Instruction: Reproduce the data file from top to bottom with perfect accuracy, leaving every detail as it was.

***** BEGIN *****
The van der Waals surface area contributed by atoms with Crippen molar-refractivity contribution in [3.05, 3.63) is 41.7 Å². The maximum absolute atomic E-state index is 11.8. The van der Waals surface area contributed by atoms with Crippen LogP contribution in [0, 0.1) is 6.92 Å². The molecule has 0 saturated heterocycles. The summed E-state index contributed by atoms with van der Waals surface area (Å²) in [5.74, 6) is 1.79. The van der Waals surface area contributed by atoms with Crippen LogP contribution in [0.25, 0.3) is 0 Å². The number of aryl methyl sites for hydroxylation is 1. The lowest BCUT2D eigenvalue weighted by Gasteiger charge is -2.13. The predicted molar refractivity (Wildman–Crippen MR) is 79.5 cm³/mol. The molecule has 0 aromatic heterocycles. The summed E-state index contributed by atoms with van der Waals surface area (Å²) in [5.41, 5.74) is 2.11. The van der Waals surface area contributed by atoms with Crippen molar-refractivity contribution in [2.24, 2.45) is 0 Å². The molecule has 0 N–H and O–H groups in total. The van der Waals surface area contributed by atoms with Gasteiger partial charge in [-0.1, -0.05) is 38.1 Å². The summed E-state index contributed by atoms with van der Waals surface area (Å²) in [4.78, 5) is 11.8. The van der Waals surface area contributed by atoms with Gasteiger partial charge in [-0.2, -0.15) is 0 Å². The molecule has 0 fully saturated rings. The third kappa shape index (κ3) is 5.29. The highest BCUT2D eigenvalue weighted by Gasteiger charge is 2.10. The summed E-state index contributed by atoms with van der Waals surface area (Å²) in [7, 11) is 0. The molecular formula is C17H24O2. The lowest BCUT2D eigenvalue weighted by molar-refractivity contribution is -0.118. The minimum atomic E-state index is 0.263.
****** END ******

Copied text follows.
The van der Waals surface area contributed by atoms with Crippen molar-refractivity contribution in [3.05, 3.63) is 41.7 Å². The maximum absolute atomic E-state index is 11.8. The van der Waals surface area contributed by atoms with Crippen LogP contribution in [0, 0.1) is 6.92 Å². The molecule has 0 saturated heterocycles. The summed E-state index contributed by atoms with van der Waals surface area (Å²) in [5.74, 6) is 1.79. The van der Waals surface area contributed by atoms with Crippen LogP contribution in [0.25, 0.3) is 0 Å². The number of aryl methyl sites for hydroxylation is 1. The lowest BCUT2D eigenvalue weighted by Gasteiger charge is -2.13. The predicted molar refractivity (Wildman–Crippen MR) is 79.5 cm³/mol. The molecule has 0 aromatic heterocycles. The summed E-state index contributed by atoms with van der Waals surface area (Å²) in [5.41, 5.74) is 2.11. The van der Waals surface area contributed by atoms with Crippen molar-refractivity contribution in [2.24, 2.45) is 0 Å². The molecule has 0 N–H and O–H groups in total. The van der Waals surface area contributed by atoms with Gasteiger partial charge in [-0.1, -0.05) is 38.1 Å². The summed E-state index contributed by atoms with van der Waals surface area (Å²) in [4.78, 5) is 11.8. The van der Waals surface area contributed by atoms with Gasteiger partial charge in [-0.2, -0.15) is 0 Å². The molecule has 0 fully saturated rings. The third kappa shape index (κ3) is 5.29. The highest BCUT2D eigenvalue weighted by Gasteiger charge is 2.10. The summed E-state index contributed by atoms with van der Waals surface area (Å²) in [7, 11) is 0. The molecular formula is C17H24O2. The lowest BCUT2D eigenvalue weighted by molar-refractivity contribution is -0.118. The minimum atomic E-state index is 0.263.